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Oxburgh Estate reveals it’s adapting its historic Parterre Garden for a 21st century climate, during Great Big Green Week

A gardener working on the restoration of the parterre at Oxburgh Hall
A gardener working in the parterre at Oxburgh Hall | © National Trust Images/Paull Harris

The National Trust is adapting the iconic 19th century Parterre Garden at Oxburgh Estate in Norfolk so it can thrive in a 21st century climate.

The effects of climate change are having a serious impact at Oxburgh Estate. Extreme weather, unpredictable rainfall, drought and flooding are all taking their toll on landscapes and buildings. Summer heatwaves are now 30 times more likely than in 1750, pre-industrial revolution and Oxburgh has experienced its longest period of drought ever recorded, from the summer of 2022 to May 2023.

The Parterre, known by the family as the French Garden, was created for the 6th Baronet in 1848 following a trip to France. Every thirty or forty years, it needs a major refresh and replanting to keep it looking good. Last fully refurbished in 1972, the time has come to ensure it will last another forty years.

With the effects of climate change and the impact of disease on the Parterre’s box hedging, the team wants to ensure this next major restoration of the popular garden feature is fit for the future.

Dea Fischer, Senior Gardener at the National Trust’s Oxburgh Estate, said:

“Over the last two years we’ve been running a hedging trial in the Parterre, testing three species against a control bed of the original that is failing. We carefully matched conditions for each species, without a lot of extra supporting care, to reflect the fairly exposed and often harsh conditions the final choice will have to survive in.

“We’ve chosen Euonymus japonicus ‘Microphyllus’ as our replacement hedging, which tolerates the light, sandy soil, as well as dry, exposed conditions here at Oxburgh. It offers a similar colour and appearance to the failing Buxus, which has box blight, and suffers from no known pests or diseases. We estimate it should achieve good growth, bushing out to create a dense small hedge within three years.

“Now we know what variety of replacement hedging we need, it’s being grown by the National Trust’s Plant Conservation Centre. The Centre is currently propagating 6,000 plants for us, which will begin to arrive at Oxburgh from spring 2024.”

Until then, the garden team will continue to feed and maintain the remaining Buxus hedging in situ as best they can.

As part of its efforts towards the global fight against climate change, the National Trust is looking to move towards a more sustainable and less intensive method of gardening within its estates.

Dea continues:

“We’re preparing the beds to limit the amount of soil disturbance and hand weeding that has to be carried out. By limiting the disturbance of our soil, and planting the bed areas with perennial plants, we help our soil to become a carbon sink, sequestering carbon that is not then released into the atmosphere by continual digging and weeding.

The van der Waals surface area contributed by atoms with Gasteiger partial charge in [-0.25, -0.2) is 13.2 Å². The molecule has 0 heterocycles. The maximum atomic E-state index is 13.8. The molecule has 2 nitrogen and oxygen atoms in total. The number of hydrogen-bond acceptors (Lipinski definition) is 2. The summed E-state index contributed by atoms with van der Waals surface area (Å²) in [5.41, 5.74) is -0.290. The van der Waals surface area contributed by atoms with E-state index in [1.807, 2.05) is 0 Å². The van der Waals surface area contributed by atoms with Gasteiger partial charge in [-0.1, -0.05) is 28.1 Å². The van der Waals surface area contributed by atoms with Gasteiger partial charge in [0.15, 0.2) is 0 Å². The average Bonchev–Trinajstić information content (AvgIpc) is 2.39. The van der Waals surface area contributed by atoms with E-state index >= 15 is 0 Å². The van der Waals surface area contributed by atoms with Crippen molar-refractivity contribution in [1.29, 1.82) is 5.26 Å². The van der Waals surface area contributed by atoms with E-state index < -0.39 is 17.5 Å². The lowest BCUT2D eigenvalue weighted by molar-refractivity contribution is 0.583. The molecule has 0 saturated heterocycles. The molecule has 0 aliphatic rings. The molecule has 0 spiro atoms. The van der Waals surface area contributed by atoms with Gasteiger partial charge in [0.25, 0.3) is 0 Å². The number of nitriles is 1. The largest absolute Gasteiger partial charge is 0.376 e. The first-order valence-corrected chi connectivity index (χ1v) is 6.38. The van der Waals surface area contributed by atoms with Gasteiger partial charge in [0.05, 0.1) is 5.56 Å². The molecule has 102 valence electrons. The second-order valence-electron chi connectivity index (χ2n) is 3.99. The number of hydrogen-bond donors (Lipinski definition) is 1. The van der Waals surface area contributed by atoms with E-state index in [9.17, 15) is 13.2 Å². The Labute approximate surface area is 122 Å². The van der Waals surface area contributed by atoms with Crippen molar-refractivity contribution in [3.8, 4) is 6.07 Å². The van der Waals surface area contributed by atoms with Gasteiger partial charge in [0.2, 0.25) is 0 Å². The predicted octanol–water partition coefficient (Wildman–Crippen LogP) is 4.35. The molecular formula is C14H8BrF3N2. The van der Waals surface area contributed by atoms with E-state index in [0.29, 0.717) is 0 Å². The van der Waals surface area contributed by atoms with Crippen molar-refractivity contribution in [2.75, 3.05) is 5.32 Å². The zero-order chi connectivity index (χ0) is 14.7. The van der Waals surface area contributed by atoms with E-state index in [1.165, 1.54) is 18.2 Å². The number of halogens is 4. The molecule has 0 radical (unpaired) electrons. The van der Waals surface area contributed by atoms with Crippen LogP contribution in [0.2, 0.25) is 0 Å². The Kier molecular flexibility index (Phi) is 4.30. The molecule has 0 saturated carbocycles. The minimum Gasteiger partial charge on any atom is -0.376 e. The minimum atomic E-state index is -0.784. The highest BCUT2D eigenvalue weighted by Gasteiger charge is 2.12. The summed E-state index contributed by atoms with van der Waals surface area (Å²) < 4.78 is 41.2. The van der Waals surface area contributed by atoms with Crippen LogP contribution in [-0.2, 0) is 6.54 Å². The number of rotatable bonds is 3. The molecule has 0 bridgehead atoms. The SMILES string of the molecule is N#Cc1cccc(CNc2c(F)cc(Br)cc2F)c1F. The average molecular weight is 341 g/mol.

“Our first step in this process was to add natural jute degradable mulch matting to suppress weeds and retain moisture and nutrients in the soil. This matting was then mulched over with a thick layer of peat-free organic soil improver. Planting is made through slits in the matting into the soil below without digging the beds over. The plants being added will eventually fill the beds and completely cover the mulch matting.”

At Oxburgh Estate, the team will also swap the 7,000 annuals in the Parterre that need to be replaced each year with perennials that provide a year-round display. This will reduce costs, save on plant transportation, propagation and disposal.

Dea explained:

“The Parterre has changed a number of times over the years. Traces of coal and cement suggest it might have been originally coloured with minerals as well as flowers, before being planted with potatoes during the Second World War to help with the war effort. Now we’re adapting its use again.

“Over the last year, we have planted perennials in the Parterre beds using a carefully researched selection of plants to maximise resilience and minimise loss, due to drought or flooding.

“Keeping to the heraldry colour palette of the Bedingfeld family who have called Oxburgh home for more than 500 years, our perennial planting choices include Ajuga reptans ‘Braunhertz’ and Ajuga reptans ‘Black Scallop’- cultivars of purple bugle with beautiful evergreen, bronze and purple foliage and striking spikes of blue flowers through spring and summer.

“Alyssum montanum ‘Mountain Gold’– a yellow alyssum with bright green foliage that is evergreen in all but the harshest years, with clouds of sweetly fragrant yellow flowers through spring and summer.

“The central bed will continue to be planted with the traditional red Canna indica lilies and Pelargonium ‘Paul Crampel’, which our records show has been propagated on site since Victorian times. To these, we have added the acid green of Alchemilla mollis, ladies’ mantle and an early display of tulips in reds and yellows.”

Climate change remains the single biggest threat to the places that the National Trust cares for and the charity is encouraging everyone to play their part in the global fight. Great Big Green Week, which takes place from 10-18 June, will see tens of thousands of people across the UK stand up for nature and take positive steps to address the climate crisis. For more information about how you can take part visit